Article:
As day broke on Monday morning, the shocking death of David Bowie was announced, a statement on the artist’s official Facebook page notifying the world that he had died on Sunday after an eighteen month battle with a cancer none of us knew he had. Bowie had managed to keep his illness secret from all but his very closest family and friends, and was an especially active creative presence in the few months leading up to his death.
On 19 November Bowie surprised us with the single and video for ‘Blackstar’, the song heralding the album of the same name, which he confirmed at the end of the month. On 7 December his musical Lazarus – co-written by the Tony-winning Irish playwright Enda Walsh, based on the 1976 film adaptation The Man Who Fell to Earth which Bowie starred in, and featuring reworked compositions alongside new music – opened at the New York Theatre Workshop. The single ‘Lazarus’ was issued on 17 December, with the video – directed like ‘Blackstar’ by Johan Renck, shot in a Brooklyn studio in November, and depicting Bowie with bandages and buttons over his eyes lying prone on a hospital bed – appearing three weeks later on 7 January. And on 8 January Blackstar emerged, Bowie’s twenty-fifth and final studio album, coming just days before news of his passing.
Less often in the public eye after suffering a heart attack and undergoing surgery in the summer of 2004, midway through a worldwide Reality tour whose remaining dates were cancelled, in 2013 Bowie returned with The Next Day, his first album in almost a decade. Blackstar – a title which seems to amass references, but perhaps most clearly calls upon an obscure Elvis song called ‘Black Star’, which opens with the lines, ‘Every man has a black star / A black star over his shoulder / And when a man sees his black star / He knows his time, his time has come’ – became the first full album in Bowie’s career without his image on the cover. But more than the record’s release, Friday was his birthday: he was sixty-nine years old. While the Facebook statement was met with some incredulity, it was soon confirmed by his son, film director Duncan Jones.
Very sorry and sad to say it's true. I'll be offline for a while. Love to all. pic.twitter.com/Kh2fq3tf9m
— Duncan Jones (@ManMadeMoon) January 11, 2016
A mural of Bowie as Aladdin Sane was painted by his birthplace in Brixton in 2013, the work of the Australian street artist James Cochran. And as one of many similar gatherings in London, New York, Berlin, and worldwide, fans thronged there to lay flowers and sing some of his biggest hits, including ‘Changes’, ‘Ziggy Stardust’, and ‘Starman’. Tributes were paid by leading figures from the realms of music and film, including Madonna, Kanye West, The Rolling Stones, Peter Frampton, Kendrick Lamar, Yoko Ono, Ricky Gervais, and Guillermo del Toro.
Some of the most resonant words inevitably came from Bowie’s key collaborators. Iggy Pop, who relocated with Bowie to West Berlin at the end of 1976, sharing an apartment while they initially worked on Iggy’s albums The Idiot and Lust for Life, passed on a message stating ‘David’s friendship was the light of my life. I never met such a brilliant person. He was the best there is’.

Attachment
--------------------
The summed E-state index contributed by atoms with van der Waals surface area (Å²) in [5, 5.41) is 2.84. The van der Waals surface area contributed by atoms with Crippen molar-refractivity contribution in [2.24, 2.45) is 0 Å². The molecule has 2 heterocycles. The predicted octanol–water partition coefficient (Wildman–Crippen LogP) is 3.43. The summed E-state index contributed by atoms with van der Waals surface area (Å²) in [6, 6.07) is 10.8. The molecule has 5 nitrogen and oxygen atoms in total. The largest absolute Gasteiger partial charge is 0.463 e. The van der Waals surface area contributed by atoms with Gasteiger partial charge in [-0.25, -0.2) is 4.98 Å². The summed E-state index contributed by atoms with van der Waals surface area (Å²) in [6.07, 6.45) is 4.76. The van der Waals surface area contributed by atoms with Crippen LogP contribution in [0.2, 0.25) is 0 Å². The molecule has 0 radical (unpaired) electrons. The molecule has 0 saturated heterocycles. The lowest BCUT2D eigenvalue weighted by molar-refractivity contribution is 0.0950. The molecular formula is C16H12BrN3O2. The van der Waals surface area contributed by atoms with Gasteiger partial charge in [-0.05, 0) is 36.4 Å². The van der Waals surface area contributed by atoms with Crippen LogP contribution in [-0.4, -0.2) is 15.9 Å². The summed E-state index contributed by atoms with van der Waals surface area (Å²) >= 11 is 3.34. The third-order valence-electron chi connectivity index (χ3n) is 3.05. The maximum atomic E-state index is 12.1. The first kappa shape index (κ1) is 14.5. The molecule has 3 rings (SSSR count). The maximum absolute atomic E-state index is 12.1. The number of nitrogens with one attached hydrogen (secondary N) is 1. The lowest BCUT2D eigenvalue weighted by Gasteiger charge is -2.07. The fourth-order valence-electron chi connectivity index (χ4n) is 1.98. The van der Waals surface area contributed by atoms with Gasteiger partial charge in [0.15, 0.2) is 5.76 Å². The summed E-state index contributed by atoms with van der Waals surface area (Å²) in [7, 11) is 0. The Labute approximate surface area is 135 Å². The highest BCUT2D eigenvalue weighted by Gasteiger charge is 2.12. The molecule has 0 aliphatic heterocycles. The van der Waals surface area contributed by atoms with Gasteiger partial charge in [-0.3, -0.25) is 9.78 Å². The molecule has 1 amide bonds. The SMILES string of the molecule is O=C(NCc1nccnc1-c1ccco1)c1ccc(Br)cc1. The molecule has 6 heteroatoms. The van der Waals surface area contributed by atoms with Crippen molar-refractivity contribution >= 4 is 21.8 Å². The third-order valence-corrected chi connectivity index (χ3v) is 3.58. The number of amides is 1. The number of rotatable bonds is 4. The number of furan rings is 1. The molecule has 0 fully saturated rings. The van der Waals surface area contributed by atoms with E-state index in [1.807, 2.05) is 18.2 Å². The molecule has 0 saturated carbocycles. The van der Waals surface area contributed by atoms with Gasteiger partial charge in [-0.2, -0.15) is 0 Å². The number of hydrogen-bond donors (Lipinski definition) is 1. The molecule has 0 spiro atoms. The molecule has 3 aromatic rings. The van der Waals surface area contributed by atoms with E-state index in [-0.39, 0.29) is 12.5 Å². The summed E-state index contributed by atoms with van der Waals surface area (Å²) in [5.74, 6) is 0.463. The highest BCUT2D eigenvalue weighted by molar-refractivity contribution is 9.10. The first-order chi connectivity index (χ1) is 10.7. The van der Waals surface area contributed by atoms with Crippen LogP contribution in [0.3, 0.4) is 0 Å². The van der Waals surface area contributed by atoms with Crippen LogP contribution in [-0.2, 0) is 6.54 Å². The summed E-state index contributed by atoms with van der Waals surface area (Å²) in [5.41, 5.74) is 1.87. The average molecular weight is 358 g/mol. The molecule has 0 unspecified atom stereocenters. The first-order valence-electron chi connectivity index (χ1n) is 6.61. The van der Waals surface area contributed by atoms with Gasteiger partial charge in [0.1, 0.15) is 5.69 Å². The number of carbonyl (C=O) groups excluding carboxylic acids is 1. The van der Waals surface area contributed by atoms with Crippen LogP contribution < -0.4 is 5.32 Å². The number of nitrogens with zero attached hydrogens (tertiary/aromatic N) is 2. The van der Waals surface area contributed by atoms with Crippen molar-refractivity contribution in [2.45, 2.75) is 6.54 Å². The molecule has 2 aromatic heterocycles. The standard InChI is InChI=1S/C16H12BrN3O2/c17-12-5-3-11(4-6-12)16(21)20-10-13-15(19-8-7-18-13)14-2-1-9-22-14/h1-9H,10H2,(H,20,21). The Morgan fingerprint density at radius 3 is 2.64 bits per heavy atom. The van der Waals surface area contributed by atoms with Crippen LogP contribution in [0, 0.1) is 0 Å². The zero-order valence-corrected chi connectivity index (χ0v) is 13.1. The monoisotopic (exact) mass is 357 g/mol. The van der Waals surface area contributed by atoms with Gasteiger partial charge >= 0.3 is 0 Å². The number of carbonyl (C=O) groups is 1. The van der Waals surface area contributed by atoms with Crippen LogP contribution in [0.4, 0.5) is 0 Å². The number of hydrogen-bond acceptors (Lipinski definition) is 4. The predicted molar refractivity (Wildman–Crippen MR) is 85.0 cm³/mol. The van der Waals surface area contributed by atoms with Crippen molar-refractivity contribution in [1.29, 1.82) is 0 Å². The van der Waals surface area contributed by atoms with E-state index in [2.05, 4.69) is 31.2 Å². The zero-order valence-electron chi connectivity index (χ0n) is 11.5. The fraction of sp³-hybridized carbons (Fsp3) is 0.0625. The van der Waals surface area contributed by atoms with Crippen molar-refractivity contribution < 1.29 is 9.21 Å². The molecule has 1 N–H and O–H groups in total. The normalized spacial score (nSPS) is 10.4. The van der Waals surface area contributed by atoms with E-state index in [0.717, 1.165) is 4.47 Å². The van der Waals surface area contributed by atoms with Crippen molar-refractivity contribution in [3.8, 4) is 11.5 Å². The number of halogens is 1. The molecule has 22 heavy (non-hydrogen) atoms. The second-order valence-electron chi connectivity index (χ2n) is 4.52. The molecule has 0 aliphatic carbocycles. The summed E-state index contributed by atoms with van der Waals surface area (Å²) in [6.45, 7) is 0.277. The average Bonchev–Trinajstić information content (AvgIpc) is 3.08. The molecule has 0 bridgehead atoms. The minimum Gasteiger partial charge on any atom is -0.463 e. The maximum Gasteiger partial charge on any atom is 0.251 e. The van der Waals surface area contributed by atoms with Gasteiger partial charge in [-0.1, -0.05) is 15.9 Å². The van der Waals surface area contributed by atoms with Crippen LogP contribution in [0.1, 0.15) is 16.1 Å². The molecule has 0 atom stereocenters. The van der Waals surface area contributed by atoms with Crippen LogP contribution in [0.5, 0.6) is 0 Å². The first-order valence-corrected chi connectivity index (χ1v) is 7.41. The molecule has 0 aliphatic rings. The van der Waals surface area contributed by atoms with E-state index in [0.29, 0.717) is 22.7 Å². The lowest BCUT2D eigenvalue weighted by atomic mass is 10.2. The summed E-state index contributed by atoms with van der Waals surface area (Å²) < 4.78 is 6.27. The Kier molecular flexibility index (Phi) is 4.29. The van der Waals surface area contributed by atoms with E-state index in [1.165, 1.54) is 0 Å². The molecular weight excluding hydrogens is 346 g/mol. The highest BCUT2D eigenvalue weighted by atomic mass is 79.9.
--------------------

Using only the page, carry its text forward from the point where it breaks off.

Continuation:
Talking to the BBC, Brian Eno – who brilliantly complemented Bowie on the ‘Berlin Trilogy’ in the late 1970s, Low, “Heroes”, and Lodger marking an embrace of electronic and ambient music – said that he had been in contact with Bowie within the last week:
‘David’s death came as a complete surprise, as did nearly everything else about him. I feel a huge gap now. We knew each other for over 40 years, in a friendship that was always tinged by echoes of Pete and Dud. Over the last few years – with him living in New York and me in London – our connection was by email. We signed off with invented names: some of his were Mr Showbiz, Milton Keynes, Rhoda Borrocks and the Duke of Ear.
About a year ago we started talking about Outside – the last album we worked on together. We both liked that album a lot and felt that it had fallen through the cracks. We talked about revisiting it, taking it somewhere new. I was looking forward to that. I received an email from him seven days ago.
It was as funny as always, and as surreal, looping through word games and allusions and all the usual stuff we did. It ended with this sentence: thank you for our good times, brian. they will never rot and it was signed dawn I realise now he was saying goodbye.’
And Tony Visconti, who worked with Bowie from his self-titled second album in 1969, producing thirteen of his records in all up to and including Blackstar, wrote on Facebook:
‘He always did what he wanted to do. And he wanted to do it his way and he wanted to do it the best way. His death was no different from his life – a work of Art. He made Blackstar for us, his parting gift. I knew for a year this was the way it would be. I wasn’t, however, prepared for it. He was an extraordinary man, full of love and life. He will always be with us. For now, it is appropriate to cry.’
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